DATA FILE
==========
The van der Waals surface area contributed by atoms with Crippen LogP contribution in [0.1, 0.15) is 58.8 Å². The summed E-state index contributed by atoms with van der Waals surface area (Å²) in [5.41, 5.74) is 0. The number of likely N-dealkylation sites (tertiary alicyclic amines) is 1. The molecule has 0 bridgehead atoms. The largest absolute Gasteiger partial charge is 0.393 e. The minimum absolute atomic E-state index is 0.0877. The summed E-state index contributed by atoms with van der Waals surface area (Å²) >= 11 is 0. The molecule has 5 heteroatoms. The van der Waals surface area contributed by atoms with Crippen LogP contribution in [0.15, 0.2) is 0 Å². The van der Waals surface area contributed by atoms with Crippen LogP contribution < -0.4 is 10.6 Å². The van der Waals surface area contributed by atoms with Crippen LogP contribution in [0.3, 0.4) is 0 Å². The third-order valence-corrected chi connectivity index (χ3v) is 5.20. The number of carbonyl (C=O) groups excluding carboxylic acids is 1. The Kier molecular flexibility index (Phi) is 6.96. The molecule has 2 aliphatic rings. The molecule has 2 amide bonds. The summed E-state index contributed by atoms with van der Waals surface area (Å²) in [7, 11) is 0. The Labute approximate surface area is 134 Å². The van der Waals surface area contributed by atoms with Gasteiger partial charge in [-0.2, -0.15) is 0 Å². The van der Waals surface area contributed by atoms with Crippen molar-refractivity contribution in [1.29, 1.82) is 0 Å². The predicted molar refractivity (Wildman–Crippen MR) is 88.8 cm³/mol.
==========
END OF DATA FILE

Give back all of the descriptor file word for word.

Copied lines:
The van der Waals surface area contributed by atoms with Crippen LogP contribution in [0.1, 0.15) is 58.8 Å². The summed E-state index contributed by atoms with van der Waals surface area (Å²) in [5.41, 5.74) is 0. The number of likely N-dealkylation sites (tertiary alicyclic amines) is 1. The molecule has 0 bridgehead atoms. The largest absolute Gasteiger partial charge is 0.393 e. The minimum absolute atomic E-state index is 0.0877. The summed E-state index contributed by atoms with van der Waals surface area (Å²) >= 11 is 0. The molecule has 5 heteroatoms. The van der Waals surface area contributed by atoms with Crippen LogP contribution in [0.15, 0.2) is 0 Å². The van der Waals surface area contributed by atoms with Crippen LogP contribution < -0.4 is 10.6 Å². The van der Waals surface area contributed by atoms with Crippen LogP contribution in [0.3, 0.4) is 0 Å². The third-order valence-corrected chi connectivity index (χ3v) is 5.20. The number of carbonyl (C=O) groups excluding carboxylic acids is 1. The Kier molecular flexibility index (Phi) is 6.96. The molecule has 2 aliphatic rings. The molecule has 2 amide bonds. The summed E-state index contributed by atoms with van der Waals surface area (Å²) in [7, 11) is 0. The Labute approximate surface area is 134 Å². The van der Waals surface area contributed by atoms with Gasteiger partial charge in [-0.2, -0.15) is 0 Å². The van der Waals surface area contributed by atoms with Crippen molar-refractivity contribution in [1.29, 1.82) is 0 Å². The predicted molar refractivity (Wildman–Crippen MR) is 88.8 cm³/mol.